Looking Through Fresh Eyes 7: Knowin' what the cards were, by the way they held their eyes

(Tying up a dangling loose end left hanging at the end of Nature Studies)

Right, to it again after time spent doing other things (deviantArt, the L-Space Wiki and military modelling. Oh, and working for money.) ... This episode's soundtrack? Even cheesier... Country and Widdershins... Kenny Rogers.

The Assassins' Guild School, after the first year, streamed its pupils in maths for administrative convenience. Eleven year olds were taught within their forms. At the end of the year, they were graded on performance and ability from Stream One – the exceptionally bright – to Remedial - the duffers and dunces. This had the joint advantage of streamlining and focusing teaching, and of identifying the more cerebral students, as exceptional mathematical ability quite often went along with inability to walk in a straight line or indeed to successfully identify which shoe went on which foot in the morning. This could be a problem for the more physical aspects of Assassin training, but did not rule out exceptionally gifted students whose aptitudes leant themselves to less physical forms of inhumation – poisoning, for instance, needed a mathematical mind to accurately work out precise weights and quantities and fine calculations. It is not a discipline for a numerically dyslexic candidate. And Assassins with a gift for numbers, in the right way, could be useful. Mr Wimvoe, the Guild Bursar, had been such a boy in his time. There were never enough dual-qualified Assassin-Accountants. (1) Associate Guild Members of this inclination, – that is, pupils who attended the school for the general education, and who left without Taking Black – could and did enter the Guild's employment as lab technicians or pharmacy assistants. Mr Mericet's Poisons Lab, for instance, was ably supported by such a team of technicians.

Mr Mycroft, the Guild School's principal Mathematics teacher, was only an Associate Member. In his time at the School he had left before the Black, eventually pursuing a teaching career, and finally returning to his Alma Mortua because, well maths teachers are hard to find.

They are also hard to replace when they fall ill.

Stream Three Maths, a second year class drawn from all forms, sat at their desks and wondered who was going to cover for old Mycroft. With a bit of luck it might be some dim teaching assistant they could run rings around, or, best luck, an unwary supply teacher hired in for the day from the Teachers' Guild. They were fun....

The usual no-teacher-present antics of talking, shouting, throwing wadded balls of paper and paper darts, et c, were interrupted by two Guild porters wheeling in a large covered something on a hand-truck. Two other porters followed, manoevering a covered table in round the door.

"Errr... thank you, gentlemen". said an uncertain female voice.

"Ma'am." said the lead porter, touching his cap.

To Stream Three's delight, the person who walked in was young, and she wore the purple-and-silver sash denoting her status of Teaching Assistant. Checking out her uncertainty, the class rubbed its collective hands together with glee. Playtime.

Catherine Perry-Bowen looked up at the suddenly innocent and cheerful faces and gulped. She had only become a Teaching Assistant (Provisional) about five minutes before the class, when her mentor had handed the sash to her. Now she was looking the reality in the face, she wondered what sort of horrible indignity awaited her. A little part of her also remembered what her class had once done to an anonymous student teacher, and she quietly begged forgiveness. She also wondered if she should announce herself, or seek to impose order, or...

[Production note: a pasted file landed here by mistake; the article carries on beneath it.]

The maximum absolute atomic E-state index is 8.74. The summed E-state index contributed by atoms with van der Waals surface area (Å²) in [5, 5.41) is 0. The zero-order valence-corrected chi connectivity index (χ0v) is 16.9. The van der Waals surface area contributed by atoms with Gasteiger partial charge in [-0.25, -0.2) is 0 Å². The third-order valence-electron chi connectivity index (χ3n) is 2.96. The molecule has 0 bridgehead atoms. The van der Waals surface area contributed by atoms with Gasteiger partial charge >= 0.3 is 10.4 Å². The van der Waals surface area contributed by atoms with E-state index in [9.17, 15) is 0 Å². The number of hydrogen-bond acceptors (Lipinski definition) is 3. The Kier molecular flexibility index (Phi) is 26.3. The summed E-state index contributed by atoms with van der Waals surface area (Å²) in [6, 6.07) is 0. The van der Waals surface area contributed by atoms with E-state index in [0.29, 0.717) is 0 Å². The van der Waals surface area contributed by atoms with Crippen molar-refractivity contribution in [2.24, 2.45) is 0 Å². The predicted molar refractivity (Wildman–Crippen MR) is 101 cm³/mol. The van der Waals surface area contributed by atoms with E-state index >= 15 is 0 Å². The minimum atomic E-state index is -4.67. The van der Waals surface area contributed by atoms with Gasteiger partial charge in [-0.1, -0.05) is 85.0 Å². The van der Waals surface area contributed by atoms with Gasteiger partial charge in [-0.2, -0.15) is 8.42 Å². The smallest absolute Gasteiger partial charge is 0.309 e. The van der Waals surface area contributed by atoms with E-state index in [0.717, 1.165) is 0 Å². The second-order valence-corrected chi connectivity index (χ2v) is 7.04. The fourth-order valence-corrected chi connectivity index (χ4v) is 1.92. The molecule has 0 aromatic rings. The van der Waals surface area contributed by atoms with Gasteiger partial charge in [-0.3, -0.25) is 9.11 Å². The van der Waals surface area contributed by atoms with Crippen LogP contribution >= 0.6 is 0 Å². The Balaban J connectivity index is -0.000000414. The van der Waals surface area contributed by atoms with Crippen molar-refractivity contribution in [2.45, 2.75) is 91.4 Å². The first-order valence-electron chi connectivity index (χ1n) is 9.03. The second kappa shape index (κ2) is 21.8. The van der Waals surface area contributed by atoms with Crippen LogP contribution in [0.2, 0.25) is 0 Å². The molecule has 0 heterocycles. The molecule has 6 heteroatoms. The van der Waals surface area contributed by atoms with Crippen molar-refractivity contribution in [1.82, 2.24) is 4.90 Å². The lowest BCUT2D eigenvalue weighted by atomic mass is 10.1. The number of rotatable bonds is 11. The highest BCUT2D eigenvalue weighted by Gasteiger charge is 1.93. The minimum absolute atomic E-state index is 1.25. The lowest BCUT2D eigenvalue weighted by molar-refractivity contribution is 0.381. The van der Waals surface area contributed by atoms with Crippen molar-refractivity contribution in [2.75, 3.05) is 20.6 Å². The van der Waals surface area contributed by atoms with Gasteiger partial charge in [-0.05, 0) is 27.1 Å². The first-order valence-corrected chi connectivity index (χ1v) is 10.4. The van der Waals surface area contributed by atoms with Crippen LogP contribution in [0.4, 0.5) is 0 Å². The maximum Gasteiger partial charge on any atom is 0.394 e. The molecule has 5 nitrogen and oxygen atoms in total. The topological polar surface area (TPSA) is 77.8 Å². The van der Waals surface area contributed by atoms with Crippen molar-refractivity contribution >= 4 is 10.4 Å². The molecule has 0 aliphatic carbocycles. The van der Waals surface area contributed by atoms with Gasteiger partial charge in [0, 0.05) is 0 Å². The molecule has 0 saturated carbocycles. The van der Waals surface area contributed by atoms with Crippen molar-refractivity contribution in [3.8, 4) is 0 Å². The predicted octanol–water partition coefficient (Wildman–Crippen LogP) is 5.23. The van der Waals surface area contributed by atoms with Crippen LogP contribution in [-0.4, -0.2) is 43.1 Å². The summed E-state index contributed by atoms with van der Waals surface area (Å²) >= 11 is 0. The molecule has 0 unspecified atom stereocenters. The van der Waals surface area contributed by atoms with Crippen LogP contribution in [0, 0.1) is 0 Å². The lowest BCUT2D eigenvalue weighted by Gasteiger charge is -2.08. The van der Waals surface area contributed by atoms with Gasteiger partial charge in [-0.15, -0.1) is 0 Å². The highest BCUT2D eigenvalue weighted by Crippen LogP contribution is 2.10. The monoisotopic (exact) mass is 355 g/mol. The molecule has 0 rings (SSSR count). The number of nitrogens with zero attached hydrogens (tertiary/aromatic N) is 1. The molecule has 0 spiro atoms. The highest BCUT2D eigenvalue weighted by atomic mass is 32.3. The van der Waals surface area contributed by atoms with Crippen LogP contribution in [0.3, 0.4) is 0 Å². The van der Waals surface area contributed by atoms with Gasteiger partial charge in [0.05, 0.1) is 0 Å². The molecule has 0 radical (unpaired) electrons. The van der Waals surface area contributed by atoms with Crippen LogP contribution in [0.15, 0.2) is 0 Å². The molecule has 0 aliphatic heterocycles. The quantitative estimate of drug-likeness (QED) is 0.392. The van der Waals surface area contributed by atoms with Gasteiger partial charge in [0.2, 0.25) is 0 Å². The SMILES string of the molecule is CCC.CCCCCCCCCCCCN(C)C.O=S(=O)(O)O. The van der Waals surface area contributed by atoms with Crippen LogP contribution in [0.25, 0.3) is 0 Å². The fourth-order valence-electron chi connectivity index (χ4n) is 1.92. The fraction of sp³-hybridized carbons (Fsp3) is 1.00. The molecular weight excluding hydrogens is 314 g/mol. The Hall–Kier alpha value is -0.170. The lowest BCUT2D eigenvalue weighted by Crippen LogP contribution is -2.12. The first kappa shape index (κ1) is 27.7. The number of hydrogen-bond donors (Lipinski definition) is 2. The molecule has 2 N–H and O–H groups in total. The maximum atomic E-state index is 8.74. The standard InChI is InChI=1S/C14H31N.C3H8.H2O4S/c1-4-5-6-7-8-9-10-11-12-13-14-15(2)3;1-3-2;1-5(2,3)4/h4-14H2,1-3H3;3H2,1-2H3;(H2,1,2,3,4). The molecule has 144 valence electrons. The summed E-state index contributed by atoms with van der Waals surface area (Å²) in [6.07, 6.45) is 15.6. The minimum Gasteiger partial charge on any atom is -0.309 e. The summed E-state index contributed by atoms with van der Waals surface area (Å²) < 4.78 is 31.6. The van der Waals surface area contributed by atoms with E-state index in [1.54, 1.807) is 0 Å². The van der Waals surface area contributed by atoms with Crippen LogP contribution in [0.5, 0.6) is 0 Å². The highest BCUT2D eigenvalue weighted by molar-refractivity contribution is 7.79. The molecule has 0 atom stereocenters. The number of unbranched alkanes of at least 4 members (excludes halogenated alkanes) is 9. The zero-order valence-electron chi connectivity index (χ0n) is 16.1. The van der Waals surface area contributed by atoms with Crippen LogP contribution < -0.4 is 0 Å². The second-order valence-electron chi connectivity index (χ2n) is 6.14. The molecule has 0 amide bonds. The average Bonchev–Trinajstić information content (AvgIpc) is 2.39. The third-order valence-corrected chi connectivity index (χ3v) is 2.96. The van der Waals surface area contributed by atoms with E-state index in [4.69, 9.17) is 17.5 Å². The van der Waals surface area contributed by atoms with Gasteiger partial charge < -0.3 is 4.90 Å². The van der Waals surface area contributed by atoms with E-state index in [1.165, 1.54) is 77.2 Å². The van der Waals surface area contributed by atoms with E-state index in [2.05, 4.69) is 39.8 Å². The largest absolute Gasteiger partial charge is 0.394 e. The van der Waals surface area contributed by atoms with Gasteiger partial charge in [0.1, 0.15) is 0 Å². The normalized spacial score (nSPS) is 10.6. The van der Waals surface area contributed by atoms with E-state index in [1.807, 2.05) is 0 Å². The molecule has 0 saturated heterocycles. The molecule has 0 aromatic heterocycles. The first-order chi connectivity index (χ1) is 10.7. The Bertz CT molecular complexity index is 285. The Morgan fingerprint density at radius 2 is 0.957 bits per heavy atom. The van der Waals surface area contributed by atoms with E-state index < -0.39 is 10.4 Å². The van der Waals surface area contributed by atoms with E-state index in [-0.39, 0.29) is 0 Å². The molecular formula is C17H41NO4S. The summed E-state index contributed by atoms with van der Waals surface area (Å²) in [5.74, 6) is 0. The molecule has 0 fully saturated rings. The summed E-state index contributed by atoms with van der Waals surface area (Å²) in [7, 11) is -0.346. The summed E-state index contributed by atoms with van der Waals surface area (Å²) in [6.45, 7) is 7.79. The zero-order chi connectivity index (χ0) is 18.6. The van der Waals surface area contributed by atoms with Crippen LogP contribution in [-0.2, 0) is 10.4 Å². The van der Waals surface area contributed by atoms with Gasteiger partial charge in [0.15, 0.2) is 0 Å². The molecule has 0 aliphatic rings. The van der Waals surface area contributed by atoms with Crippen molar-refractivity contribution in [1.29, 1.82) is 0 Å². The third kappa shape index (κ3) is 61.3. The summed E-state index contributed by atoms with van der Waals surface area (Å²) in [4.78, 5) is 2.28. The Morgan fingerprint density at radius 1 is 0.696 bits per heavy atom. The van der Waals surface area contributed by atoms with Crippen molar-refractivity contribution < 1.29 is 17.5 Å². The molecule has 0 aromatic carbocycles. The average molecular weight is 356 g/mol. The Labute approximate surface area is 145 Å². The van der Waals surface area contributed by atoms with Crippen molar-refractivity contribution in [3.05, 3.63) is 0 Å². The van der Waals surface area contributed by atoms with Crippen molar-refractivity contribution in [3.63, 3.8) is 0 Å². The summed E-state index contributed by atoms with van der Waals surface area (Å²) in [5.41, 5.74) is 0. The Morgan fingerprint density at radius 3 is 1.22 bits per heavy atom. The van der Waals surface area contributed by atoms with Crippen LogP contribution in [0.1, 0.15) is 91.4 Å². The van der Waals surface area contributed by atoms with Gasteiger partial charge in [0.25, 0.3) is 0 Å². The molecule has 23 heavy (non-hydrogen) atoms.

"Bring the large table over here, if you will, Mr Stippler, s'il tu plait.".

And then Stream Three belatedly realised exactly who was going to cover their Maths class, and suddenly sat up straight in obedient silence. This was not a teacher to disobey or be insolent to. They had all been in her Swords classes.

Madame Deux-Epées was dressed formally, in impeccable Assassin black and long dress skirt. The only sounds were those of two porters dragging the large covered table to exactly where she wanted it, just in front of the teacher's desk. And her heels clicking on the floorboards like the ticking of a sinister clock. The inevitable swords at her waist were a minor courtesy detail, a point of advertising her professional skills.

The two porters left the classroom, closing the door behind them. There was a moment's silence. Emmanuelle observed her class for a moment, reminding herself of faces and names and potential attitude problems. Then she nodded.

"You are all sitting up straight, silent, and attentive." she observed. "That is for the good. I will be covering your Mathematics class today, mes élèves. You all know me. This is Miss Perry-Bowen. While in the normal course of things she is a senior student, I have personally identified her as having potential, and therefore for this lesson she has the status of teaching assistant. You are required to give her the same courtesy and respect that you would normally give to, par example, me."

Emmanuelle smiled.

"I shall be observing closely. I would remind you that monsieur Gilette, the assistant Armourer, is always in need of volunteers to assist him in the more unskilled aspects of his job. To sweep and mop the armoury floor, peut-être, or to oil blades and points, or to clean and polish leatherwork lest it dries and cracks. To assemble chain-maille from links. And there are many blades and leather accessories requiring maintainence. Enough to occupy a detail of students for the whole of Saturday afternoon and most of Sunday."

She let the implied threat sink in, and then smiled.

"But I am certain we will have no problems. Et bien. Mathematics. Now, today's class would have covered..."

She reached for the standard text and riffled through it.

"... quadratic equations and solving for the most elusive x."